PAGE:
How to Create Visual Memory Triggers & Structure a Doodle Note Page Layout
Visual Memory Triggers:
These visuals can be images that contain or represent an analogy that helps the student understand.
They can also be graphics that blend text and pictures that stick in the students’ brains. It’s a perfect way to build a concept so that it really lasts in the long-term memory.
Because of Dual Coding Theory, these special graphics that combine text and images will convert more easily into long-term memory instead of being stored separately in short-term memory (see more about those "dual coding" brain connections here.)
Read more below to learn how to create and organize visual notes in a way that is specifically tailored to incorporate visual triggers. A student’s brain will process the text and the image in a way that builds connections and helps them remember the concept better than if reading or hearing it alone. Plus, the visual stimulation allows students to engage, get excited as well as retain the information that we are teaching in a lesson.
The benefits of this research-based approach include:
Visual notes are ideal for introducing lessons that include categories or subtopics, steps or stages in a process, relationships between ideas, or layers of material with key terms. And there are a few different graphic structures you can use to accomplish this depending on your lesson.
How to Structure a Doodle Note Layout that Incorporates Visual Triggers
Start by thinking of a particular lesson that you'd like to try teaching with visual notes. Break down the main idea and content and see which of the following structures would be best for your own lesson material.
Here are some starter options to try on for size, depending on the type of lesson content.
Option 1: Organizing Relationships with Connections and Parts
These all work great for teaching concepts with parts that fit together. Use them to interconnect topics. Students can organize, sort and compare to focus on or explain the relationships between all of the factors.
Option 2: Showing Steps or Stages for Processes or Representing Phases
Sometimes lessons are more basic and don’t really have room for a lot of creativity in the structure. That’s where stacking and layering works the best. They are far more visual than just lists. It works best for vocabulary-based lessons or topics that include long lists. Adding just a little bit of shape will help students remember key terms better.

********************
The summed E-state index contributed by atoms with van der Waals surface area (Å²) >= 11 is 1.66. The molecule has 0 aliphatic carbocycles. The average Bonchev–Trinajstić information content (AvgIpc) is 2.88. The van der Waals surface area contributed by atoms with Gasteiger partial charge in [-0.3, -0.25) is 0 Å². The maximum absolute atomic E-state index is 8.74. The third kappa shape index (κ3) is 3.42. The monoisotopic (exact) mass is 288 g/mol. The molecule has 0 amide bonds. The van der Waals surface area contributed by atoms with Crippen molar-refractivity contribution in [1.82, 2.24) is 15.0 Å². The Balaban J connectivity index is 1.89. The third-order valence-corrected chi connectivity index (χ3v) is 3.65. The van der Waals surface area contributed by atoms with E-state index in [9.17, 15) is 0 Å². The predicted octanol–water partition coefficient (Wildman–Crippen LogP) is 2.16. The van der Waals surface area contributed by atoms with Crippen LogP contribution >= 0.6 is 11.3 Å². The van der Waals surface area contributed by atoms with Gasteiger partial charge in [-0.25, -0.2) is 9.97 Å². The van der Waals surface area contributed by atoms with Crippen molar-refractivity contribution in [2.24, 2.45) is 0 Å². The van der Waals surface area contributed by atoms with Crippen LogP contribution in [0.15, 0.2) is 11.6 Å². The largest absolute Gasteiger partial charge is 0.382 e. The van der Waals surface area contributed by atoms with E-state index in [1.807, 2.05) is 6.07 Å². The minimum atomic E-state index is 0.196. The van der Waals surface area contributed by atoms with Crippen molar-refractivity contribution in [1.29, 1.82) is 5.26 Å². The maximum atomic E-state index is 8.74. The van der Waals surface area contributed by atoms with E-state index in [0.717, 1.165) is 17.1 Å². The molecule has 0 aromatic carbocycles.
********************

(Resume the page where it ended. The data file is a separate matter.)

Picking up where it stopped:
Option 3: Tell Stories to Connect Ideas, Teach Concepts, and Promote Dialogue
This approach is perfect for when you’re talking about a subject where you want to animate meaning or share and connect ideas. You can use them to inspire and excite because students can have fun making their own stories or posters.
Option 4: Don’t forget Creative Custom Structures!
Sometimes it’s best to get creative and make your own custom structures from cups, gears, balloons or bubbles. Any containers that seem to work based on the lesson material can work. Some particular topics need more specific structures that you can create yourself it you cannot fit your content into a pre-existing template.
That’s one of the greatest things about visual and doodle notes. They are extremely flexible. Each classroom has a different dynamic and no one knows your classroom as well as you do. Being able to tailor the visual notes to your students is the best way for them to learn. There are really no “right ways” or “wrong ways” to teach with visual notes. When you use this strategy, you will see students that not only become focused or engaged in class, but also excited to learn.
It really is amazing how engaged students can become with these visual note tactics. They actually do love and take to this structure when it is used. As a teacher, it is so neat to see and hear the connections that stick in their brains.
To see the memory benefits first hand is part of what teaching is all about. It's awesome when you have a student say, “Yeah! I remember when you said that as I was doing little dots around the world ‘midpoint’ and I wrote that formula right in the corner with my orange pen! That’s how I remembered it on the test!”